Beginners will need to be accompanied by an accredited ASNSW member, but there's also a viewing space that has been cleared so amateurs can wander along and watch galaxies collide and stars implode at a time that suits them.
This observatory was hand-built by 19th century astronomy nut John Tebbutt. If the name sounds familiar, it could be because you were flush in the '80s and '90s — his face graced the $100 note until '96. Tebbutt's Observatory in Windsor was rebuilt a number of times as he updated his telescopes, but the building that remains dates to 1879.
Tebbutt, it was said, couldn't look up without discovering a comet. So make no mistake — if astronomical greatness is going to find you, it will find you here.
DARK SKY SITES
If you're feeling more intrepid and would prefer an astronomical experience that doesn't take place through the roof of a building, why not try a dark sky site instead? Observatories aren't the only place to look up, with these excellent secluded fields and lookouts also offering a great vantage to take in heavenly bodies.
Warrumbungle National Park is a proper hike (read: a five or six hour drive from Sydney), but it's also a proper dark sky site. In the last few years, the State Government has dedicated funds to limiting light pollution in and around the park. With these measures in place, Warrumbungle joins Death Valley National Park in the US and Galloway Forest Park in Scotland as an official dark sky park — that is, one of the top three places on the planet to revel in galactic goings-on
Warrumbungle does have its own observatory, but scientists and astronomers have the run of the place after sundown. Amateur astronomy in Warrumbungle is best performed the old-fashioned way, with the humble eyeball (and optional pince-nez).
Wiruna is the Astronomical Society of NSW's best kept secret — if you go to their website, you'll see what we mean. Located on the outskirts of Wollemi National Park in the Blue Mountains, Wiruna is basically 107 acres of astronomy Christmas. Starry season's greetings, sky-lovers.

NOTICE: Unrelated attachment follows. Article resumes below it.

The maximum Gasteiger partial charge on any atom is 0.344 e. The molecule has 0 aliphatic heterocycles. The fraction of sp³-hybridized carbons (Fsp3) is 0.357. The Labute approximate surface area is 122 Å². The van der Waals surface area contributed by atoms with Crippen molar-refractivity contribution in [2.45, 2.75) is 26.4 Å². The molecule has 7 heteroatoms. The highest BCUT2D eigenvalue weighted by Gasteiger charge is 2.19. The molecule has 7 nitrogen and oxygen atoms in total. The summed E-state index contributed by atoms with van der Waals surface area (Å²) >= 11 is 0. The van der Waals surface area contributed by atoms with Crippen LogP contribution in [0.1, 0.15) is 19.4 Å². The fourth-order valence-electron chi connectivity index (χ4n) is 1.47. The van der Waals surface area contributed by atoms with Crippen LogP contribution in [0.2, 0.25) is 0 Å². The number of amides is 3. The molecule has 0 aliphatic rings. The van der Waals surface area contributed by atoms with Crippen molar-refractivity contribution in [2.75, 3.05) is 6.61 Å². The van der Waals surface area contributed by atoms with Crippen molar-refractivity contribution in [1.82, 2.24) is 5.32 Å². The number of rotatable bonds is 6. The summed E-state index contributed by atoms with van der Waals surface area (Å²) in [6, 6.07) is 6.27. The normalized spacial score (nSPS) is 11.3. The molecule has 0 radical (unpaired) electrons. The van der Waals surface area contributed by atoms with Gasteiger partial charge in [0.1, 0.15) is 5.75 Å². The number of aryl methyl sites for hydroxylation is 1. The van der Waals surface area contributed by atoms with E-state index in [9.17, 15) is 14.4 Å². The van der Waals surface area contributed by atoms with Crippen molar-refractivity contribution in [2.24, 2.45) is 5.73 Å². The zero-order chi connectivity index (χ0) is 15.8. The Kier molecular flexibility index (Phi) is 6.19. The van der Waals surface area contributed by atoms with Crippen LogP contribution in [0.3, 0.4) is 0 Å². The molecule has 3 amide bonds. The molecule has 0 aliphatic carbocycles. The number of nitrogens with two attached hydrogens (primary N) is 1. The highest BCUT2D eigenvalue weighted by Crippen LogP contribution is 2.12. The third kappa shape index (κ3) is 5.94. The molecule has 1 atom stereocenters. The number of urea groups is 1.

The ASNSW holds a number of stargazing sessions on weekends throughout the year, and encourages amateurs and old hands alike to come and use the incredible array of equipment they've got stashed up there — from 'The Ashtray', a telescope that survived a fire, to the Mike Kerr Observatory, housing the aptly named Obsession Telescope. As with Crago, the ASNSW prefers newbies to be accompanied by accredited members, so if you get in touch with them, they'll tell you next time Old Man Hubble is heading bush.
Yeah, we know. It's an airfield. But think about it — no buildings blocking the skyline and a minimum of light. If you're looking to do some stargazing that doesn't also involve pitching a tent at some stage, airfields really are the place to go.
Katoomba is supposedly unrivalled because of its elevation, which negates a lot of the city's light pollution. As with any location in which airborne vehicles are coming and going at speed, some degree of caution (like staying on the right side of the fence) is advised. But if you can wrap your head around that rule, this is apparently one of the few places in Sydney where the Milky Way can be seen in detail with the naked eye.
Another patch of unadulterated sky can be found in Sydney's Terrey Hills, near the northern beaches. This is one of the Northern Sydney Astronomical Society's new haunts, where observing nights are run on weekends for novices and experienced sky captains alike.
As with most of these astro society hangouts, they've got telescopes to share and keen eyes with which to point out the myriad phenomena taking place in the universal void. If you're a lonely wanderer through the vast wash of space, this may well be the place to enter the orbit of some like-minds.